Ireland would need to negotiate a special deal with Brussels if Britain leaves the EU, Fine Gael MEP and director of elections Brian Hayes has told a hearing of the British House of Lords.
Britain leaving the EU would cause enormous disruption to British-Irish relations, but would also change Ireland’s relationship with Europe, he said.
A special committee of the Lords was in Brussels for a two-day visit, hearing evidence from a range of representatives from the European Commission and the parliament in the run-up to the in-out referendum in Britain.
Britain leaving would create an enormous problem for Ireland, said Mr Hayes. “The central argument is that we could only join when Britain decided to join.”
If the British vote to leave there would then be a fresh round of negotiations to agree the conditions of the split.
“Nobody knows what the terms would be and a separate set of negotiations [would be required], and we would need a special deal from the EU, because we could not be disadvantaged by their leaving,” he said.
Issues to be considered, he said, include the North, agriculture, economy, trade, and financial services. There would have to be agreement that any regulations agreed at EU level, which would also apply to Ireland, could not disadvantage the country should Britain introduce rules more advantageous to themselves.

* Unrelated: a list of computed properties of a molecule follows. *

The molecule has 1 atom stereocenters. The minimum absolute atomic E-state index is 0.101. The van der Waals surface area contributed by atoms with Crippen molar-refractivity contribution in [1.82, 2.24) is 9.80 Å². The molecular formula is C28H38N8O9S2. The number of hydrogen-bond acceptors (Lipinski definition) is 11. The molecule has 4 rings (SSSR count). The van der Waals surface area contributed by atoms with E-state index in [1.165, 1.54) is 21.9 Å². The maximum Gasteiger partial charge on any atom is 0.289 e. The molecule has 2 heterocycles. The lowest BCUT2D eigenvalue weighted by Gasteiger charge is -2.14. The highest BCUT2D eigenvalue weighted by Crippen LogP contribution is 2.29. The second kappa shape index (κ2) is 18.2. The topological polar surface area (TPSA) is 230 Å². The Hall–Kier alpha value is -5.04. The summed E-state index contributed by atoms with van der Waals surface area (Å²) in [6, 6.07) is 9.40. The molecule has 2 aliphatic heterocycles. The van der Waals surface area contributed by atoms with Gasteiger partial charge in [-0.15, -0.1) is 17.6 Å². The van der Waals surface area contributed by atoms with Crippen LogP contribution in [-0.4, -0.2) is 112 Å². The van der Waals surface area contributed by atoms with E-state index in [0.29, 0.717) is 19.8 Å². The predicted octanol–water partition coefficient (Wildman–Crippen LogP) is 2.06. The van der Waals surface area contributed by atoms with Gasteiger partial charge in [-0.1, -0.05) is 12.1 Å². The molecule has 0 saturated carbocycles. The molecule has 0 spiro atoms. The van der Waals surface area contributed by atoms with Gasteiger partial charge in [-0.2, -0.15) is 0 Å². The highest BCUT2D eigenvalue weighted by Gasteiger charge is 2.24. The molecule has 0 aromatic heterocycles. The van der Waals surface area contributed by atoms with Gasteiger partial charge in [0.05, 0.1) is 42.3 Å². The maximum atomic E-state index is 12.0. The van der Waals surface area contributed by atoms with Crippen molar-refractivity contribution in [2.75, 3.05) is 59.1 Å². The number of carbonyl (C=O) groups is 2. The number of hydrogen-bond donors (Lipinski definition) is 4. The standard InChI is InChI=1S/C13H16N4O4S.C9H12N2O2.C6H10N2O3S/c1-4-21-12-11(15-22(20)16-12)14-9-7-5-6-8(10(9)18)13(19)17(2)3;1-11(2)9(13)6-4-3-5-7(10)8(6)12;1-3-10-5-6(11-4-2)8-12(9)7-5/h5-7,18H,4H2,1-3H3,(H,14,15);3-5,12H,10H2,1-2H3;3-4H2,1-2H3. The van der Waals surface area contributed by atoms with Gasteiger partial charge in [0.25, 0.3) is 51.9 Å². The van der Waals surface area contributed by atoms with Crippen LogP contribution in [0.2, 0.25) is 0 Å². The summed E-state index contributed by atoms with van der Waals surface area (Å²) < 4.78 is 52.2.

“A special deal would have to be constructed for us, and nobody has thought what that could mean,” said Mr Hayes. “We will still be in the euro and we believe in further integration, but they need to be aware of these issues for Ireland as we are not part of their concern at the moment.”
Mr Hayes was selected by the EPP group, the largest in the parliament and of which Fine Gael is a member, to speak at the hearing and answer questions with EPP leader in the parliament, Manfred Weber.
He said negotiations between London and Brussels were moving towards an agreement at the EU leaders’ meeting on February 18 and 19.
Mr Hayes said he believes that, if there is a deal, the British referendum would be held in June rather than in September.
British prime minister David Cameron has promised a vote before the end of next year.
Mr Hayes said he considered the work of the House of Lords in setting out basic information to a British audience as a crucial part of the debate in the UK.
The House of Lords is more open to the EU and anxious to have a deal go through in February.
© Irish Examiner Ltd. All rights reserved